[*]Progression. The almighty Progression returns. This number is normalized (meaning it is changed to a number around 1) using 70 as a base. So a player with 70 Progression will have a modifier of 1. This is the most powerful of all of the factors in the formula.

Redshirts use a very similar formula, but do not use the snap modifiers. Instead, they use a modifier that is somewhere in the range of "Bench" players. Thus: redshirting a player will provide about as much progression as having that player ride the bench that year.


Secondary skills (i.e. Kick Power for QBs) are a weighted coin flip if they will increase by 1. The weighting factor is, again, Progression. So the player rolls a number between 0 and 99. If that number is BELOW their Progression, the attribute increases by 1, otherwise the attribute stays the same.


EDIT: Progression/Potential and Overall


There have been a few questions about how Overall and Progression/Potential work together. I have added some more to the definitions above to help clarify, but I will add more here as well.


In short, Overall is how good the player is RIGHT NOW. Progression/Potential is NOT how good a player will be eventually, but rather how much they should get better year on year. For example, a player with B Overall and C+ Potential is NOT an "overachiever", rather it is saying that this player is a B overall and should progress at an average to slightly above average rate, all other things being equal.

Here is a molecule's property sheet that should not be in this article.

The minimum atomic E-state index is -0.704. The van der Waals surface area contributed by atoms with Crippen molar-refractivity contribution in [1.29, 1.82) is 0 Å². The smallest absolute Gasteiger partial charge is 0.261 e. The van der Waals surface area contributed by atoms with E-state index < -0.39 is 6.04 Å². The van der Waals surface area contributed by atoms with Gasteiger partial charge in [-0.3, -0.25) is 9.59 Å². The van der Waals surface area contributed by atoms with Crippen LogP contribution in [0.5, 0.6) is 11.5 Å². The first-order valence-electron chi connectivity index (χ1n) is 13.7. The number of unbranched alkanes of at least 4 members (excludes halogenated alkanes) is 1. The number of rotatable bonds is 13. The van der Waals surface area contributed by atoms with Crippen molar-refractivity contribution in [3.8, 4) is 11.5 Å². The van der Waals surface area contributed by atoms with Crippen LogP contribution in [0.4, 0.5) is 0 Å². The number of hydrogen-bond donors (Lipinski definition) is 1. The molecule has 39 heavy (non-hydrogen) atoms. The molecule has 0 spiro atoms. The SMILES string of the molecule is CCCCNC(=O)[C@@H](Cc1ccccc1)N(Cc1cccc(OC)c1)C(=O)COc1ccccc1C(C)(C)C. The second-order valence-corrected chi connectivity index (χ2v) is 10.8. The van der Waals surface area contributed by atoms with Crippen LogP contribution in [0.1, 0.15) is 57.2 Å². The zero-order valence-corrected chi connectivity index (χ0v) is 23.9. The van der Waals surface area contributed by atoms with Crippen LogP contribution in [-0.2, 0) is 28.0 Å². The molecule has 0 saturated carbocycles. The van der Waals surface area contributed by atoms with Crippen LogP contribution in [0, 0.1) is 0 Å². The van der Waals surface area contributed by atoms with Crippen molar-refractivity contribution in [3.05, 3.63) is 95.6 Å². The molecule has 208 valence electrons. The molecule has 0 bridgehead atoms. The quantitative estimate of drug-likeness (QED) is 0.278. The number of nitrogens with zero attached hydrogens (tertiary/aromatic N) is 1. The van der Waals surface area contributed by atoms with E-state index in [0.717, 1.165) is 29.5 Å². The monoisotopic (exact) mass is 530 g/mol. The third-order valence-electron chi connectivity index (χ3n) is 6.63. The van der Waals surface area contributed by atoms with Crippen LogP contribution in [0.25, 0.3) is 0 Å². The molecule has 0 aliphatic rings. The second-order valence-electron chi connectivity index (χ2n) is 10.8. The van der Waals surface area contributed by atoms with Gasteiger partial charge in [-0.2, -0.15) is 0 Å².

That's all there is for this Dev Diary. Please ask questions below, and I will get to them as soon as I can. I hope this clears up the confusion we were having on how the system works.


Until next time,



Edited by Rocketcan
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  • 2 weeks later...

So snap count effects on progression are stepped? As in: you take total snaps divided by total games and put it into one of those categories?


So if I’m going into a bowl game and a player has averaged 19.9 snaps a game and I put him a little more in focus and his average goes up to 21.1, his progression will be coded as backup and not special teams correct? It’s not a linear effect?

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  • 4 months later...
Another question about this. If modifiers are calculated by snaps/game, then does playing say 21 snaps in 1 game and not appearing in any other games mean they get progressed as a backup?
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No. The number of snaps is determined by *average* the number of snaps they play per game.


To clarify: a player that plays 50 snaps in game 1 and zero snaps in game 2 has an average of 25 snaps per game, and would use 25 snaps per game to determine their progression.